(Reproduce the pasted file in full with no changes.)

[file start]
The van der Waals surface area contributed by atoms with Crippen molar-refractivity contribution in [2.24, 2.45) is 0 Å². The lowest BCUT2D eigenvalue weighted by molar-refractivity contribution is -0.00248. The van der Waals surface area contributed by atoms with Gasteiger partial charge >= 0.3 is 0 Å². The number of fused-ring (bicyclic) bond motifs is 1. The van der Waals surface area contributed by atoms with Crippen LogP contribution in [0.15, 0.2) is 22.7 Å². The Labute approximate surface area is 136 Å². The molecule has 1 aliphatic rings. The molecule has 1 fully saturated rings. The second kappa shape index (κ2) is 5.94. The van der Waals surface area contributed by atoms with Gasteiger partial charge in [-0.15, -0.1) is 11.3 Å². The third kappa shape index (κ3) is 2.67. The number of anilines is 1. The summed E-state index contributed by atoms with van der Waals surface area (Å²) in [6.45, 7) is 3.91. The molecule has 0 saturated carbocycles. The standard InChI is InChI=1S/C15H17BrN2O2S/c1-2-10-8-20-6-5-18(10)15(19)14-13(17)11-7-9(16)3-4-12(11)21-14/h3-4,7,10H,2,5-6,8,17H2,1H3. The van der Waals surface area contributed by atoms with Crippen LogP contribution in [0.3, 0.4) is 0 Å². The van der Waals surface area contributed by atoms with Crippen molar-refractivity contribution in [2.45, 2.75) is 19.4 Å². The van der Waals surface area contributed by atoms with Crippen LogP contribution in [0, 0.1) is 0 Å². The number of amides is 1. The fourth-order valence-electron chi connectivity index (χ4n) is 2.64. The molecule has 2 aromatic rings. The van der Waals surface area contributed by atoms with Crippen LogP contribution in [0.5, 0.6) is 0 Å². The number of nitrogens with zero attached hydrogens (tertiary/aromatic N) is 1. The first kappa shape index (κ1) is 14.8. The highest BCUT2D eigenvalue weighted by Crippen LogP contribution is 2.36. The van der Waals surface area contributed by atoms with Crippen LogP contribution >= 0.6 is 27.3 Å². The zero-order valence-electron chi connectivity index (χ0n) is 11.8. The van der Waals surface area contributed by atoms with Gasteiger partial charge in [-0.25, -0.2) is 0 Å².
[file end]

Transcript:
The van der Waals surface area contributed by atoms with Crippen molar-refractivity contribution in [2.24, 2.45) is 0 Å². The lowest BCUT2D eigenvalue weighted by molar-refractivity contribution is -0.00248. The van der Waals surface area contributed by atoms with Gasteiger partial charge >= 0.3 is 0 Å². The number of fused-ring (bicyclic) bond motifs is 1. The van der Waals surface area contributed by atoms with Crippen LogP contribution in [0.15, 0.2) is 22.7 Å². The Labute approximate surface area is 136 Å². The molecule has 1 aliphatic rings. The molecule has 1 fully saturated rings. The second kappa shape index (κ2) is 5.94. The van der Waals surface area contributed by atoms with Gasteiger partial charge in [-0.15, -0.1) is 11.3 Å². The third kappa shape index (κ3) is 2.67. The number of anilines is 1. The summed E-state index contributed by atoms with van der Waals surface area (Å²) in [6.45, 7) is 3.91. The molecule has 0 saturated carbocycles. The standard InChI is InChI=1S/C15H17BrN2O2S/c1-2-10-8-20-6-5-18(10)15(19)14-13(17)11-7-9(16)3-4-12(11)21-14/h3-4,7,10H,2,5-6,8,17H2,1H3. The van der Waals surface area contributed by atoms with Crippen LogP contribution in [0.3, 0.4) is 0 Å². The van der Waals surface area contributed by atoms with Crippen molar-refractivity contribution in [2.45, 2.75) is 19.4 Å². The van der Waals surface area contributed by atoms with Crippen LogP contribution in [0, 0.1) is 0 Å². The number of amides is 1. The fourth-order valence-electron chi connectivity index (χ4n) is 2.64. The molecule has 2 aromatic rings. The van der Waals surface area contributed by atoms with Crippen LogP contribution in [0.5, 0.6) is 0 Å². The number of nitrogens with zero attached hydrogens (tertiary/aromatic N) is 1. The first kappa shape index (κ1) is 14.8. The highest BCUT2D eigenvalue weighted by Crippen LogP contribution is 2.36. The van der Waals surface area contributed by atoms with Crippen LogP contribution >= 0.6 is 27.3 Å². The zero-order valence-electron chi connectivity index (χ0n) is 11.8. The van der Waals surface area contributed by atoms with Gasteiger partial charge in [-0.25, -0.2) is 0 Å².